On May 31, 2019, the Ministry of Commerce announced for the first time the establishment of an entity list system, which was the tenth day after the US Department of Commerce added Huawei Technologies Co., Ltd. to its entity list. On September 18, 2020, the US Department of Commerce implemented an executive order to restrict the use of WeChat and Douyin software in the United States. On the following day, September 19, 2020, the Ministry of Commerce promulgated the "Regulations on the List of Unreliable Entities" ("List of Regulations").

The "List Regulations" require central government agencies to establish an inter-departmental task force ("working mechanism") to implement the entity inventory system. The inter-departmental task force has not yet been established, but it will have extensive powers to investigate the behavior of foreign entities to determine whether they need to be included in the entity list. How the task force obtains records from foreign entities located overseas and the scope of the records are still open for discussion. At present, the Chinese authorities have not established a mechanism similar to the US authorities’ overseas summoning powers for obtaining overseas records of foreign entities.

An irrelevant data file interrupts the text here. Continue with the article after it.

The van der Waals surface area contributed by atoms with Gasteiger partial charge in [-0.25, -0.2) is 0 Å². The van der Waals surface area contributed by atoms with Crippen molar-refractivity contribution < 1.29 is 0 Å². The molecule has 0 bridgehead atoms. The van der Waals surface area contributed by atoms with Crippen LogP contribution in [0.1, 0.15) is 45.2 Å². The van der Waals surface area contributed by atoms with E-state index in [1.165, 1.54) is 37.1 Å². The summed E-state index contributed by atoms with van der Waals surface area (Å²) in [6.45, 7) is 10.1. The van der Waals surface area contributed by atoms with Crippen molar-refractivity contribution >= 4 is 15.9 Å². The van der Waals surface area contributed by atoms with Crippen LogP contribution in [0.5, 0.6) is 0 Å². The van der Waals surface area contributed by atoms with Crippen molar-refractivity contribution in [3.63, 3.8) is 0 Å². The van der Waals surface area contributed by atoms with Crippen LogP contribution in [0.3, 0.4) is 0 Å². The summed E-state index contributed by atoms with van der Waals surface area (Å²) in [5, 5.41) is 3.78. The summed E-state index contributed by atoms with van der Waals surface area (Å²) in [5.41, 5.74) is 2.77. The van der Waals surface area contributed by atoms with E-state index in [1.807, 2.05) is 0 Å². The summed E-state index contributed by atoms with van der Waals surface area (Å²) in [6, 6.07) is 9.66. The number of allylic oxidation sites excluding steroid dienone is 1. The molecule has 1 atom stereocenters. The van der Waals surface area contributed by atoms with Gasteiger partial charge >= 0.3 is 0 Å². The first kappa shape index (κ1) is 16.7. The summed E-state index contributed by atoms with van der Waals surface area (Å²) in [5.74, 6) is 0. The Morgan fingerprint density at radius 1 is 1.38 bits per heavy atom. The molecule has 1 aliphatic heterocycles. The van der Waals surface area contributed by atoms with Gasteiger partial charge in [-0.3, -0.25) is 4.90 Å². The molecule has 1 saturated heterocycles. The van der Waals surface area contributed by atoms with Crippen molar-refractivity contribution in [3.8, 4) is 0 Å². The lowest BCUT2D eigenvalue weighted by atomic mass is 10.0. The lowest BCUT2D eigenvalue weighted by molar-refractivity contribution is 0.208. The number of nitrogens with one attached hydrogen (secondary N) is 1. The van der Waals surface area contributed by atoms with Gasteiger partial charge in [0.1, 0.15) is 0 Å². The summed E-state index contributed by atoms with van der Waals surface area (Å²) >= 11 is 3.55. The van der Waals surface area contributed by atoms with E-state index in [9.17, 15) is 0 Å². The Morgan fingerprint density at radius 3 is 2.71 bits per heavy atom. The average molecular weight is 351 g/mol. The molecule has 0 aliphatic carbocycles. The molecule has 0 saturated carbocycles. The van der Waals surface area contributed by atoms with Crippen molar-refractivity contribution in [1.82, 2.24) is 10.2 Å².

Activities that may lead to being included in the entity list

Article 2 of the "List Regulations" defines "foreign entities" as foreign enterprises, other organizations or individuals. This article takes corresponding measures against the following actions of foreign entities:

(1) Endanger China's national sovereignty, security or development interests; and

(2) Violating the principles of normal market transactions, interrupting normal transactions with Chinese entities, or adopting discriminatory measures against Chinese entities, seriously damaging the legal rights of the entity.